August 25, 2020
Many engaged couples have had to make big changes to their wedding plans because of COVID-19, from pushing back their dates to changing their venues to getting hitched on Zoom.
As these modified weddings push forward, it's now guests turn to navigate a tricky situation. What are the new rules for gift giving?
According to the bridal magazine Brides, traditional etiquette dictates that guests should give at least the cost of their plate at the reception. This "rule," however, has fallen out of fashion within the past few years, with more people taking into consideration their personal budget and how close they are with the couple.
Zola, a company that offers wedding planning and registry help, suggests giving $50-$75 if you're a coworker, acquaintance or distant relative; $75-$100 if you're a friend or relative; and $100-$150, or more, if you're a close friend, immediate family or part of the wedding party.
And if you're bringing a plus-one, you may want to increase your gift budget for that, too.
Navigating gift giving etiquette for a traditional wedding was already hard enough. Now, it's become even more complicated, mainly because it's difficult to figure out when to give a gift, as well.
When do you give a gift for a wedding that's been postponed due to the coronavirus pandemic? On the original date, the new date or both?
Wedding planning site WeddingWire, which connects engaged couples with local wedding professionals, recommends only giving one gift and sending it around the time of the original wedding date.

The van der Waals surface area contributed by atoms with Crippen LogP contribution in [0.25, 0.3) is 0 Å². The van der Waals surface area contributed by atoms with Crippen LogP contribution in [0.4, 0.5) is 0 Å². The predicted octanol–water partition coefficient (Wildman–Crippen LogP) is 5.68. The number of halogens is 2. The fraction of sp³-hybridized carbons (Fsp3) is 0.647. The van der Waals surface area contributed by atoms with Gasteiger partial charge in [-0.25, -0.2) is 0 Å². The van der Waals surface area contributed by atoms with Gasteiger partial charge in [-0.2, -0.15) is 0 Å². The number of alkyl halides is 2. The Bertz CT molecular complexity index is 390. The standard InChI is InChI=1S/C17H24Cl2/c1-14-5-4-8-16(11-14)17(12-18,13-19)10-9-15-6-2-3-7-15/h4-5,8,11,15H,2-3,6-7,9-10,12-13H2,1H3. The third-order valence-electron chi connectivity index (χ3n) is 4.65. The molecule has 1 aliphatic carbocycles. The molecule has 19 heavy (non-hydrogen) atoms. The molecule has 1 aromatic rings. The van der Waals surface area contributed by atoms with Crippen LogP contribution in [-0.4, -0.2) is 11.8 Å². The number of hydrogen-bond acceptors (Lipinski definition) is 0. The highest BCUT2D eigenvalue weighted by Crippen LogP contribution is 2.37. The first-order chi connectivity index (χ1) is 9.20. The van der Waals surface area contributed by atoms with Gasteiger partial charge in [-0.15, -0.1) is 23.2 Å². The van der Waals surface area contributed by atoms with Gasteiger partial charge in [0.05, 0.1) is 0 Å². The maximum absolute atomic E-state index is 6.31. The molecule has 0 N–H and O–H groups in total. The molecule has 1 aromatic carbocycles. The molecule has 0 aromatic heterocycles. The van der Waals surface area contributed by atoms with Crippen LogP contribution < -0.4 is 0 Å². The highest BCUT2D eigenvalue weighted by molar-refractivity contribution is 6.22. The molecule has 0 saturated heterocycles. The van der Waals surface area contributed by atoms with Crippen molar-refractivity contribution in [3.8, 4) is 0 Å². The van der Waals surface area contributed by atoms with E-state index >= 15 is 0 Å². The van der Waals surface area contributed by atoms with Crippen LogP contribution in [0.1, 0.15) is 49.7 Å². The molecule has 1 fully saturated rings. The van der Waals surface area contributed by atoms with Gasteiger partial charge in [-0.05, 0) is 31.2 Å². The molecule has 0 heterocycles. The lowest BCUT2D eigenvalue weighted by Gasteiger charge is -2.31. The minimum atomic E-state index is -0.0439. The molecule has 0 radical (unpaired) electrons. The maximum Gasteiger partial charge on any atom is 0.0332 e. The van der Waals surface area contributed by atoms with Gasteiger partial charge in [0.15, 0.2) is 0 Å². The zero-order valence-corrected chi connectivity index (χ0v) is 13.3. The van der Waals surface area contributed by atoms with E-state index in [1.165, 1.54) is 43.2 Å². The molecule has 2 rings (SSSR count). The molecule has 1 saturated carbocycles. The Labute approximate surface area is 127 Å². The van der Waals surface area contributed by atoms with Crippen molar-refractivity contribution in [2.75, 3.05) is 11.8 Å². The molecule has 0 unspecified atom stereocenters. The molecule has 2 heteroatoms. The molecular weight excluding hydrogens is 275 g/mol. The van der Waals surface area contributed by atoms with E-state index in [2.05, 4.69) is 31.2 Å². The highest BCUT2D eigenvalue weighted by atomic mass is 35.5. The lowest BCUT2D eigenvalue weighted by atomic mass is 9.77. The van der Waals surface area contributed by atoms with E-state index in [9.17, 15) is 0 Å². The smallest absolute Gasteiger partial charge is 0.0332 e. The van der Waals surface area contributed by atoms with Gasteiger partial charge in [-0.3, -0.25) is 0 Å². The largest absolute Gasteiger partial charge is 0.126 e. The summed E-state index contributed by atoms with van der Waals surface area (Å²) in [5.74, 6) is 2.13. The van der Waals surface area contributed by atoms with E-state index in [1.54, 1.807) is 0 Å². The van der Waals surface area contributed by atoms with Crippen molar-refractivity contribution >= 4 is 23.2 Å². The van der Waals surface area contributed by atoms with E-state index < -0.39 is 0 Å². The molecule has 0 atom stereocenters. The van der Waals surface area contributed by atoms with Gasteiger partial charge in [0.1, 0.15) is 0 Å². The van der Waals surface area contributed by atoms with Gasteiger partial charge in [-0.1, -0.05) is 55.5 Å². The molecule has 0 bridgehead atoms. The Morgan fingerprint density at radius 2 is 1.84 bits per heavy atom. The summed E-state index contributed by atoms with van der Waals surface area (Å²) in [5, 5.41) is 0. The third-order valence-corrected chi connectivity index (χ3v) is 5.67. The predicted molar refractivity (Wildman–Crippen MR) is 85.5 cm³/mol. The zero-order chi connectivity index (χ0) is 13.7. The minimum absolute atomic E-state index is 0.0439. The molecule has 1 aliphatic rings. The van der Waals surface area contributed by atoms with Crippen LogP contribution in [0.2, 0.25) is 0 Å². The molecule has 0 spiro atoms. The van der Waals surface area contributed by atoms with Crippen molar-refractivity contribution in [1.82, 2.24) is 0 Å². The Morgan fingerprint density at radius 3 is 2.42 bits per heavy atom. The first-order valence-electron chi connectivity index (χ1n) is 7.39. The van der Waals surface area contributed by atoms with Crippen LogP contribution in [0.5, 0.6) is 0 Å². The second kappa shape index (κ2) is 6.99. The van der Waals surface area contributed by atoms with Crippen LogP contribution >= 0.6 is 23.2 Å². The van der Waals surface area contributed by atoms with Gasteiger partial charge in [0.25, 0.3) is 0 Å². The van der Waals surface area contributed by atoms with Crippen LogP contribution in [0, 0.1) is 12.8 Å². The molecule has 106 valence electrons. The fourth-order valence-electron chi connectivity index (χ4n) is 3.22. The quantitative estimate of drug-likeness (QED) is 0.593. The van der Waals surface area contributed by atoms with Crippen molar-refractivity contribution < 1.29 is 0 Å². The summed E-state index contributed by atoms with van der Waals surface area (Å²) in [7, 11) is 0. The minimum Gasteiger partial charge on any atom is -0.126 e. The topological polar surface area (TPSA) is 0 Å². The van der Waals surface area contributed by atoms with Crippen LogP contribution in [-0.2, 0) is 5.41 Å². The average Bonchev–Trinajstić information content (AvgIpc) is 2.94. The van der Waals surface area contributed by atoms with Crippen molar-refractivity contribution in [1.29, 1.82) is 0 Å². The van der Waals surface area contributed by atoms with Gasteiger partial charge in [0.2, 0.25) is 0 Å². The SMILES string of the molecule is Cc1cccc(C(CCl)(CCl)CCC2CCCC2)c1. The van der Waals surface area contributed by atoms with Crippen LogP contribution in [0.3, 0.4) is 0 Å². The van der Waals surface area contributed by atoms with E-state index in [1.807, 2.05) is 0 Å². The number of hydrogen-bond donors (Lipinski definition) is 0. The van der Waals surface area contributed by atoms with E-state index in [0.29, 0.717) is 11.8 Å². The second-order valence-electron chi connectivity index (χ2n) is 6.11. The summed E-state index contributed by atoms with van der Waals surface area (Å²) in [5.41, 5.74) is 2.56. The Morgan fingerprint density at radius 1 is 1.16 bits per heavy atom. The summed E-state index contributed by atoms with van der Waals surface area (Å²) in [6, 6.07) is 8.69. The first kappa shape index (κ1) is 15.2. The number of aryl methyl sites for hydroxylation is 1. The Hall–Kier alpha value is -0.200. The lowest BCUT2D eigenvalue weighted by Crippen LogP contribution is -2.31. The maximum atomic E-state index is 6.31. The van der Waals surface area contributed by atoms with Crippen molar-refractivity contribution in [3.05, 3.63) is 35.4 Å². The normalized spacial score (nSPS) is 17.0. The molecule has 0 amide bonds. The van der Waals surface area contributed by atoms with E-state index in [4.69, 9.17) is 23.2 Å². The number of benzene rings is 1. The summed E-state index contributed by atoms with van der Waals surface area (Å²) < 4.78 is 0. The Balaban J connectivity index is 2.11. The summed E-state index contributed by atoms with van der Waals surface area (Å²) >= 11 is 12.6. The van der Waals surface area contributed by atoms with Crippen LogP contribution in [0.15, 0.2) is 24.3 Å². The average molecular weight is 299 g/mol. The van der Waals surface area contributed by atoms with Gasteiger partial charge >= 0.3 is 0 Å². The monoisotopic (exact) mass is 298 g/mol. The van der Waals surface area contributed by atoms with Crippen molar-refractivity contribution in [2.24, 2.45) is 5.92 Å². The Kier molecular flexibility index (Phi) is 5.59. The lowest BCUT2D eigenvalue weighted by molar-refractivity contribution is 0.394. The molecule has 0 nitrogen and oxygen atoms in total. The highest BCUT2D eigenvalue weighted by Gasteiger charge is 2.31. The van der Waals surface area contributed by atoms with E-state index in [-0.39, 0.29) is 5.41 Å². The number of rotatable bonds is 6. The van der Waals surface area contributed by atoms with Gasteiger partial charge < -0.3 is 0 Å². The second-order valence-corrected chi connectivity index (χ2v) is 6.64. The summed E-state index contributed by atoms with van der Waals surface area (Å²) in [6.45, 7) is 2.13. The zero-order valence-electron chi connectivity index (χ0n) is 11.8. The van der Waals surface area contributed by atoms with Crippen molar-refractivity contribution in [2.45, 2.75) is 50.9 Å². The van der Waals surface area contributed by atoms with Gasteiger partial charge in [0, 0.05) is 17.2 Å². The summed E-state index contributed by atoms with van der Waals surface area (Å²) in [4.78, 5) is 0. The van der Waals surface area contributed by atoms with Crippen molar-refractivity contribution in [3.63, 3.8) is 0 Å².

The honeymoon registry Honeyfund also suggests sending a gift sooner rather than later. They say give a gift coinciding with the date the ceremony had been planned to take place. Then if the reception is moved later – and even if everything gets postponed and the new date is uncertain – you will still be honoring the original date.
Another consideration for guests is their employment status: Millions of people have lost their jobs during the COVID-19 health crisis.
Maybe you're currently out of work, and it makes more sense for you financially to wait until the new date for the reception next year to give a monetary gift. If that's the case, consider sending a handwritten card congratulating the bride and groom on their ceremony in the interim.
As I'm sure you've heard over and over again, we're in unprecedented times. That makes it challenging to come up with hard and fast rules for wedding gift etiquette.
The main thing to remember is that 2020 has been difficult on many people. The couple whose wedding you were invited to will appreciate your thoughtfulness – whether it's sending a check or sending well wishes.